He said his team got some ideas about a path to membership. “Theirs is more comprehensive than ours.” When Bloomington shared they were struggling with frequent turnover of church administrators, Rochester folks related that they’d had success hiring two people for 10 hours each rather than one half-time person. “That way you don’t lose all of your memory on how to run the office,” noted Breeden. “We tried it this spring and we had more applicants than when the position was halftime. That one idea was worth the trip.”
The van trip itself was valuable, he said. “Each person pointed out things they had observed at Rochester. By the time we got halfway home we had a very concise list of items that was invaluable to us.” He said the timing of Leap of Faith was serendipitous. “We’d already been talking about getting a van and visiting somewhere just because we thought it would be a useful thing to do. Then we got this invitation.”
Nine members of the West Shore UU Church, Rocky River, Ohio, also visited Rochester, taking with them a list of more than a half dozen areas they wanted to learn about. When they returned home they began work on two changes.
One is a process, like Rochester’s, that clearly identifies what social justice issues the congregation will support. The second involves a distillation of First Unitarian’s mission statement into three words: Listen • Open • Serve. “These words are woven through their entire church,” said West Shore co-minister the Rev. Kathleen Rolenz. “This consistent messaging was really attractive to us, and we’re thinking about how we would do something like that.”
She said many other ideas from Rochester are being filed away for future use. “The wisdom of this program is the peer-to-peer learning in an intentional and focused way. This was the shot of adrenaline we needed.”
The Rev. Parisa Parsa, minister of First Parish in Milton, Mass., took a group of leaders to First UU Church, Richmond, Va., in December. They were interested in how First UU carried its mission into the world in terms of social action and evangelism. Parsa said First Parish is seeking ways to connect with less privileged communities that are near its own “comfortable New England suburb.”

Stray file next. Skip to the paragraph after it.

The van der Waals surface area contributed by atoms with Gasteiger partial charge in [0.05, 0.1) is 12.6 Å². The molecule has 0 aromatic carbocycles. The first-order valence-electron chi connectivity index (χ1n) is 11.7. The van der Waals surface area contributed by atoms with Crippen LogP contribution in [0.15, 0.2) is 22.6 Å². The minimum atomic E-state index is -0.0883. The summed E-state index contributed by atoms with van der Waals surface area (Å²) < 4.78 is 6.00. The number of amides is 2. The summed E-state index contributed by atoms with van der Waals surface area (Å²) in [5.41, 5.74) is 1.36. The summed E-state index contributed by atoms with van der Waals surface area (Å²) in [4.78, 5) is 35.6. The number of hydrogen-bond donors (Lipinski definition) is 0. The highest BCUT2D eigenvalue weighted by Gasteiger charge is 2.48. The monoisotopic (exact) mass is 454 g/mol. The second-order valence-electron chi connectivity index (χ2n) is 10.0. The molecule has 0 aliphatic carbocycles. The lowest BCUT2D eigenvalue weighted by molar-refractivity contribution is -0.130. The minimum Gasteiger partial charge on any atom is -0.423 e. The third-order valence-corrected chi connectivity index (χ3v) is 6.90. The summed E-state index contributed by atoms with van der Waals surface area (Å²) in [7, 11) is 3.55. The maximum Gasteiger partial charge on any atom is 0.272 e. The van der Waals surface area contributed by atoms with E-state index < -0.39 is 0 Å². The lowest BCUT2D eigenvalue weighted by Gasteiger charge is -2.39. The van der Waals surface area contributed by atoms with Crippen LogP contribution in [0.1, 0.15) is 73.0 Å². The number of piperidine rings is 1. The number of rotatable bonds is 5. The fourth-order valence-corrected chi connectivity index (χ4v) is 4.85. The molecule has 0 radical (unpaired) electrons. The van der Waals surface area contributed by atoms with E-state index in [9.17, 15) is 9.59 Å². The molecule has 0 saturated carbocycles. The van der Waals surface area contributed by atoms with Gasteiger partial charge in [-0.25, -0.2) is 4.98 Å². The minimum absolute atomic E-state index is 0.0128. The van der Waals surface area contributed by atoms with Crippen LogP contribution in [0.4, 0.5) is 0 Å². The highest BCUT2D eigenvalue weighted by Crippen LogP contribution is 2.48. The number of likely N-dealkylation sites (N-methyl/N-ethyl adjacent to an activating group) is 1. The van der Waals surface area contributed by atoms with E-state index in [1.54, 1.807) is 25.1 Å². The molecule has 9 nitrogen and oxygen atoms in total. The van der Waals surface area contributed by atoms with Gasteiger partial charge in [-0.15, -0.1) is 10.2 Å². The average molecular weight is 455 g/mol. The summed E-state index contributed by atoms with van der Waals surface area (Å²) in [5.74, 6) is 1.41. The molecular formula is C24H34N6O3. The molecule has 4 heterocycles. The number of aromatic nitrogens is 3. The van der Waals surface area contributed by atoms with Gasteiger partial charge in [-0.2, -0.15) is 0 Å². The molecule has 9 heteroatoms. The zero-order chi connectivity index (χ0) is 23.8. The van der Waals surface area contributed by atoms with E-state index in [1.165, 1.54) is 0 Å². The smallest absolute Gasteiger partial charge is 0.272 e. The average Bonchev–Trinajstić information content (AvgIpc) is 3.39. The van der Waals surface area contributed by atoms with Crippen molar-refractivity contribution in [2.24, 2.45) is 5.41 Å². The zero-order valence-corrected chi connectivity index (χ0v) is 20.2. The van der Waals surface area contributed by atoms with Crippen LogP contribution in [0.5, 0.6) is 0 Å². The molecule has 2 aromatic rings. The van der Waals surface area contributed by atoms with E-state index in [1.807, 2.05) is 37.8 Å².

They found that Richmond had a clearly identifiable message that it uses on its written materials and as a sort of mantra. First Parish developed its own statement: “We welcome all to grow deep in faith and take bold action.” Parsa said, “We use it both as a tag line on our materials and as a meditation tool—how did I deepen my faith today, or how was I moved to take bold action?”
First Parish was also interested in Richmond’s long-term partnership with an elementary school in a low-income area. “We learned that it started with one volunteer who drew people in over the course of 15 years,” said Parsa. “That led us to consider the places where we were already in partnership and what might be meaningful for us.”
Richmond’s senior minister, the Rev. Jeanne Pupke, visited First Parish this spring and more visits are planned by other leaders through next fall even though the partnership is officially over this spring. One of Richmond’s board members plans to visit Milton this summer or fall to work on governance issues. The two membership coordinators also plan to meet, and a Richmond leader may help First Parish in planning an annual retreat.
“We got a lot out of that one weekend visit to Richmond,” said Parsa.
Pupke said her congregation is interested in how First Parish does multigenerational and thematic worship. “A relationship like this forces you to ask questions from a different point of view,” she noted. “There were things they knew that we needed to know and vice versa. The conversation was different than we thought it would be.”
Bowen noted that simply being selected for Leap of Faith has huge benefits for a congregation. “The single most powerful part of the program has been that each congregation was seen to be healthy, dynamic, vital, and chosen. There’s great power in that, to be told, ‘Your association sees you and wants to help you.’ The whole congregation experiences being chosen, even though only five to seven leaders actually go on the visits.”
Parsa confirmed that. “This was tremendously energizing for our congregation. We’ve just completed a process of redoing our covenant. This program gave us a vehicle to move out into the world. It really created momentum for us.”